C. A. Rosetti

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For other uses, see C. A. Rosetti (disambiguation).
C. A. Rosetti, portrait by Constantin Daniel Rosenthal
Constantin Rosetti
Sculpture of Rosetti, in the centre of the eponymous square

Constantin Alexandru Rosetti (Romanian pronunciation: [konstanˈtin alekˈsandru roˈseti]; 2 June 1816 – 8 April 1885) was a Romanian literary and political leader, born in Bucharest into a Phanariot Greek family of Italian origin.

In 1845, Rosetti went to Paris, where he met Alphonse de Lamartine, the patron of the Society of Romanian Students in Paris. In 1847, he married Mary Grant, the sister of the English consul to Bucharest, Effingham Grant. The consul was married to Zoia Racoviţă, the daughter of Alexandru Racoviţă; the Grant Bridge (Podul Grant) near Gara de Nord in Bucharest is named after him.

Rosetti took part in the Wallachian Revolution of 1848. He was among the first arrested by Prince Gheorghe Bibescu, who accused Rosetti of plotting to kill him. After the provisional government came to power on 11 June 1848, he held the post of chief of police. He was also the editor of the first newspaper of the Muntenian revolution, Pruncul Român. He served with Nicolae Bălcescu, Alexandru G. Golescu and Ion C. Brătianu as a secretary of the Provisional Government until the end of June. In August, he was appointed director of the Ministry of the Interior.

After the bloody crushing of the revolution on 13 September 1848, Rosetti was arrested along with the other leaders of the revolution. His wife's intervention was crucial in their release. Rosetti, along with the Brătianu brothers, Bălcescu, and others, went into exile in France. While in France, he published a review favouring the creation of a national unitary state.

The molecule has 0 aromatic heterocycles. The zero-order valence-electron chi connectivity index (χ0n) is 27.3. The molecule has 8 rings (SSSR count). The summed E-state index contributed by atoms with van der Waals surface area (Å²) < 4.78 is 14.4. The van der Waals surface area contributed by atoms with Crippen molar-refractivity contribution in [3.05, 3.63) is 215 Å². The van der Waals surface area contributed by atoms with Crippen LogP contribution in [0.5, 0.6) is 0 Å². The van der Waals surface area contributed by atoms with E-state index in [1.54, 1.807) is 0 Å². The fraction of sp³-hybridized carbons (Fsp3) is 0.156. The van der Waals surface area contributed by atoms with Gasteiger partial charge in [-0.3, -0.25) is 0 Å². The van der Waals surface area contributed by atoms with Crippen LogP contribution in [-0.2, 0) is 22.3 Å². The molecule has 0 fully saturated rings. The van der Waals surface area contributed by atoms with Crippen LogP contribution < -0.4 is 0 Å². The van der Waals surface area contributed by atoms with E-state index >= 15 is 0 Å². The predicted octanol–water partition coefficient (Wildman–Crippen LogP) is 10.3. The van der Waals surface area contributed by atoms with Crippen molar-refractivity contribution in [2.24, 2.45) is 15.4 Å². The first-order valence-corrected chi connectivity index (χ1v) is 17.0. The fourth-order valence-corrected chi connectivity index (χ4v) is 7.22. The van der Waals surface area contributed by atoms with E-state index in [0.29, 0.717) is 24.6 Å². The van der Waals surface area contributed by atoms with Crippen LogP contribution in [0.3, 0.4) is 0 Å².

In 1861, he returned to Romania, and was elected deputy, and in 1866 was minister of public instruction. Between 15 and 16 July 1866, he was the temporary Prime Minister of Romania.

He supported the deposition of Alexander Ion Cuza in 1866. He headed the Chamber of Deputies in 1877, and was Minister of the Interior between 1881 and 1882.

A street (Strada C. A. Rosetti) and a square (Piața Rosetti) in central Bucharest are named after him, as well as a high school.

References[edit]

  • "Rosetti, Constantin." The Columbia Encyclopedia, 6th ed. New York: Columbia University Press, 2001–04.
  • C.A. Rosetti James Chastain, Encyclopedia of 1848 Revolutions

Further reading[edit]

  • Vasile Netea, C. A. Rosetti (Bucureşti, 1970).
  • Marin Bucur, C. A. Rosetti, Mesianism şi Donquijotism revoluţionar (Bucureşti, 1970).